March 2, 2016

Janet Taylor, MD Feedback from TappMD Expert
Janet Taylor, MD
TODAY
Featuring me!

Women are often their own harshest beauty critics, and a new Dove ad campaign shows they can also draw the wrong conclusions about themselves — literally.

In the beauty brand’s three-minute video, “Real Beauty Sketches,” an FBI-trained forensic artist meets individually with seven women from behind a curtain. He then creates a composite sketch of each woman based on descriptions they provide to his questions.

When asked to describe her chin, one woman responds: “It kind of protrudes a little bit, especially when I smile.”

“I have a pretty big forehead,” volunteers another woman.

“I kind of have a fat, rounder face,” says a third.

Later, the artist draws a second sketch of each woman based on descriptions provided by a stranger each of them had met earlier. His ultimate side-by-side reveal of both sketches drew complete surprise and a range of emotions from his subjects, as they saw that a stranger had described them much more beautifully and kindly than they had described themselves.

Kela Cabrales told TODAY’s Kathie Lee Gifford and Hoda Kotb she was completely shocked by the idea that a stranger could more accurately describe her face than she could.

“I had no idea that what I was describing was a person that looked so sad and heavy and this other person, this complete stranger, described me as beautiful and light and happy,” she said.

Cabrales said she wasn’t trying to downplay any of her features when she described them to the artist.

Tapp here to check out Dr. Janet, featured on NBC’s TODAY!

Video: Dove is kicking off a new beauty campaign to dramatize how women often see themselves as less attractive than an objective observer would deem. Psychiatrist Dr. Janet Taylor discusses why women’s self-esteem tends to be low.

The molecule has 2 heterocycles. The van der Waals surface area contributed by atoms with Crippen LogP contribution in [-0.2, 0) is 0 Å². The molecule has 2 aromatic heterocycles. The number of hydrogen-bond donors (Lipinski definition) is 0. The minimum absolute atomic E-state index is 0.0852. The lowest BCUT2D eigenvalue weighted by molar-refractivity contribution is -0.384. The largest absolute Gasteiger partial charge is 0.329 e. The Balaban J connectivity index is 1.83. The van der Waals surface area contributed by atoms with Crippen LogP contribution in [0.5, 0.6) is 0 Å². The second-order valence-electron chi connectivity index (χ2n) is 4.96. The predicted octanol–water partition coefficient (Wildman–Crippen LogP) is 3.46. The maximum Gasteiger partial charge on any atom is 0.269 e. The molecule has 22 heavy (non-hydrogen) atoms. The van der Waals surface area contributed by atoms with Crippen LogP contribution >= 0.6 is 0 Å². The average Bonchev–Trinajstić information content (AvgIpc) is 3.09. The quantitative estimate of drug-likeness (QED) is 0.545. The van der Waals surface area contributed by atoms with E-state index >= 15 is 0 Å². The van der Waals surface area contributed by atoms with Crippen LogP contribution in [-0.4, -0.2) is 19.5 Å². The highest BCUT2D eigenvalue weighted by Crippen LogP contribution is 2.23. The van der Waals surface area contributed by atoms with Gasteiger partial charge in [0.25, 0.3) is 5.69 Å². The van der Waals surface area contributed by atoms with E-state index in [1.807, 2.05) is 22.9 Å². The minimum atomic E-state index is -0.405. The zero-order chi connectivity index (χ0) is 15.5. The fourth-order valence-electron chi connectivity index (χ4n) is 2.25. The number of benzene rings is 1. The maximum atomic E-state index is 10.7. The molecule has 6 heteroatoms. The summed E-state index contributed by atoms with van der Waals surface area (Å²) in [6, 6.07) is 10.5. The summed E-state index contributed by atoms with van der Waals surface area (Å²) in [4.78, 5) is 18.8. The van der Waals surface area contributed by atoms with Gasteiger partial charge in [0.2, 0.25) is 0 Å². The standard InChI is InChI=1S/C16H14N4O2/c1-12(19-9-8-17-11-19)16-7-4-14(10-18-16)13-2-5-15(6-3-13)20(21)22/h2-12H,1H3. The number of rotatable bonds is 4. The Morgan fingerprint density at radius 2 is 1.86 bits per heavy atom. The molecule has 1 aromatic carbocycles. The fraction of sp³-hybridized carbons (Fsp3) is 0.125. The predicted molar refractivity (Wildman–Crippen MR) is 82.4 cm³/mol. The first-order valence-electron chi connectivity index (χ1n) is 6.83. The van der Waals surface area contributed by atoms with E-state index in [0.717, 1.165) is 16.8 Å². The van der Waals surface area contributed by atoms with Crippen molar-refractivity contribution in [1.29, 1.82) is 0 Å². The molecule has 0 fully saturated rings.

How would you describe yourself? Are you going to take another look in the mirror and reconsider? 

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Janet Taylor, MD

Dr. Janet Taylor is a Community Psychiatrist in New York City, the Bronx and Queens. The practice of Community Mental Health is extremely rewarding to Dr. Taylor, because "being on the frontline with individuals and their families battling the emotional and economic impact of Mental Illness is where I can make a difference". She attended the University of Louisville in Louisville, Kentucky for Undergraduate and Medical School. An internship in Internal Medicine at the Miriam Hospital-Brown University followed. Her psychiatric residency was completed at New York Medical College -Westchester Medical Center. She received a Master’s of Public Health in Health Promotion/Disease Prevention from Columbia University. She was a recipient of the 2008 Woman in Medicine Award (National Medical Association- Council of Women’s Concerns).